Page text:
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Author Topic: What the hell happened to Sam Fussell ("Muscle" author)?  (Read 3153 times)
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« on: August 12, 2010, 10:48:09 PM »

Dude is NOWHERE on the web. No more pictures, no nothing. All the links are stale as hell on Sam Fussell:

http://www.ew.com/ew/article/0,,313641,00.html

Those of you who remember may recall he wrote probably the best bodybuilding biography ever



Is he still alive? Is he homeless? Does he have chronic fatigue syndrome?



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BIG ACH
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« Reply #1 on: August 13, 2010, 12:06:11 AM »


Great book!  Loved it!

He's on facebook, why don't you ask him yourself LOL


I wonder if he ever released more books about bodybuilding or was this it!
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« Reply #2 on: August 13, 2010, 03:03:17 PM »

Dude is NOWHERE on the web. No more pictures, no nothing. All the links are stale as hell on Sam Fussell:

http://www.ew.com/ew/article/0,,313641,00.html

Those of you who remember may recall he wrote probably the best bodybuilding biography ever



Is he still alive? Is he homeless? Does he have chronic fatigue syndrome?




agreed this book was an excellent read.
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« Reply #3 on: August 13, 2010, 03:13:14 PM »

I still have my copy and read it cover to cover , twice.
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« Reply #4 on: August 19, 2010, 04:45:58 PM »

great book
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« Reply #5 on: August 19, 2010, 04:47:13 PM »

(Page 25) It was simple at first - at least, so I thought. By making myself larger than life, I might make myself a little less frail, a little less assailable when it came down to it, a little less human.

(Page 31) It this "no pain, no gain" adage were true, then, I would learn not just to accept pain, but to embrace it.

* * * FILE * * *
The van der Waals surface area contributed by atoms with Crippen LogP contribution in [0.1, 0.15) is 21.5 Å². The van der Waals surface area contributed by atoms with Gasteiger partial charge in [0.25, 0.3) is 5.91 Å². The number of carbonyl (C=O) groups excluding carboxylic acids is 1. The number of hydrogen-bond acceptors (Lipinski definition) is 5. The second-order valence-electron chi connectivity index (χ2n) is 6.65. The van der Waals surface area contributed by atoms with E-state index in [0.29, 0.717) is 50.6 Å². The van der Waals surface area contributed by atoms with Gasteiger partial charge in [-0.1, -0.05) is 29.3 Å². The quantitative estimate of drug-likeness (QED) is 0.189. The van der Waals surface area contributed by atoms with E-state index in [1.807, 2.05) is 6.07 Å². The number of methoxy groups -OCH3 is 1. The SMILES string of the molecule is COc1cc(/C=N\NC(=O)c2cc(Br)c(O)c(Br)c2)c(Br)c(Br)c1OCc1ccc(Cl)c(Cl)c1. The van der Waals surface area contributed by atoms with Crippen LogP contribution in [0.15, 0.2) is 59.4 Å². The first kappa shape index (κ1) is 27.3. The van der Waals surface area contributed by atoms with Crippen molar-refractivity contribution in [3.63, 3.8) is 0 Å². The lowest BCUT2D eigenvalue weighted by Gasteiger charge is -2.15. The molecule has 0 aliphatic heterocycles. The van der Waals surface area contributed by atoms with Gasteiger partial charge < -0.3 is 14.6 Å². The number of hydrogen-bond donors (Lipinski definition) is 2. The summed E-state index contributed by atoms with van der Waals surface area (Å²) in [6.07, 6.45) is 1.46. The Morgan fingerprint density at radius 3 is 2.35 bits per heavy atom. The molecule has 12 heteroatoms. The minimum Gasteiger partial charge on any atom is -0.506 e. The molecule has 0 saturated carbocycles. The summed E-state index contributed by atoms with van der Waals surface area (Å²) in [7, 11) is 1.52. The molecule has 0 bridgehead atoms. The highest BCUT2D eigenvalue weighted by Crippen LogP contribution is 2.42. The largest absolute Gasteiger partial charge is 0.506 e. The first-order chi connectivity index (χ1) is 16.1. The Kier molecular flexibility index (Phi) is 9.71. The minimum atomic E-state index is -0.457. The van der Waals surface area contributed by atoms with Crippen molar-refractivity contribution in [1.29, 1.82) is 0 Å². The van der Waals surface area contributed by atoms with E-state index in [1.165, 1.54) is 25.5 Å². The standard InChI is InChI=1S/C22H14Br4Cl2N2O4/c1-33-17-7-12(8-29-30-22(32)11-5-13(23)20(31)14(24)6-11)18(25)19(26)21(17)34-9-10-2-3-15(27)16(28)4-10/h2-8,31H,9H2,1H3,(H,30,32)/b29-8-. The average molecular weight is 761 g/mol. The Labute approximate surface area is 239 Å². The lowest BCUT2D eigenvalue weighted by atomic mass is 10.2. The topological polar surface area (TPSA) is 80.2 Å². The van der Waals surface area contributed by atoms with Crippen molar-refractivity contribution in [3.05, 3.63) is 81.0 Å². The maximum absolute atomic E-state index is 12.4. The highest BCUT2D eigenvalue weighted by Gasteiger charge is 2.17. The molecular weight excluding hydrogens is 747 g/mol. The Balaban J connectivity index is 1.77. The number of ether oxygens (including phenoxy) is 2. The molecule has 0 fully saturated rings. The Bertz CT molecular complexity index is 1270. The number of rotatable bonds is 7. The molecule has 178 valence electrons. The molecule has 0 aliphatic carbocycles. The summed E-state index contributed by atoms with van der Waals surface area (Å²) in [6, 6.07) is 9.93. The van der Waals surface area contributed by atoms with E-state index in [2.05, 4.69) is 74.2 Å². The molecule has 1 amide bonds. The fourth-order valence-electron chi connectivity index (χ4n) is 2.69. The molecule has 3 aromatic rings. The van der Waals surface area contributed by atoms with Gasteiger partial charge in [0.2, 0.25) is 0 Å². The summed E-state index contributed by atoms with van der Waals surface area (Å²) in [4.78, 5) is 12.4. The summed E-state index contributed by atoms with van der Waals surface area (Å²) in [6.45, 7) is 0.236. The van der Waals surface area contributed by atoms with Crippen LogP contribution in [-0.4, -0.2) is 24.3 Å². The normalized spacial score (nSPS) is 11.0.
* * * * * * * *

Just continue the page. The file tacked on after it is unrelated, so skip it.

(Page 43) There was a beautiful simplicity about it. I pushed the iron, and my body grew. The harder I worked, the better I felt. My routine brought order amid chaos.

(Page 48) There wasn't enough pomade, mouthwash, deodorant and talk in this world to eradicate my sins, but what if I created a shell to suppress them? What if my armour not only kept the world out, but kept me in?

(Page 61) Iron made sense to no one. To no one, that is, but me. All I knew was that I had found a sanctuary in the gym, and the more I trained, the better I felt. Out on the streets of New York, I'd found nothing but impediments, red lights, and stop signs everywhere. Inside the gym, I saw only green. ... From exercise to exercise I'd go, feeling as if I were driving a car on a dark, wet night in the city. Suddenly, the stoplight just ahead turns green, the next one green, and green again. YOu don't need to brake for even one light. All you see is the road before you. You're not quite sure why, but you're going at the right speed at the right place and time. You take a quick look at the speedometer. Just to memorize the reading. But there's no need. Just keep it going, another light, another block, another weight, another exercise. Green, green, green.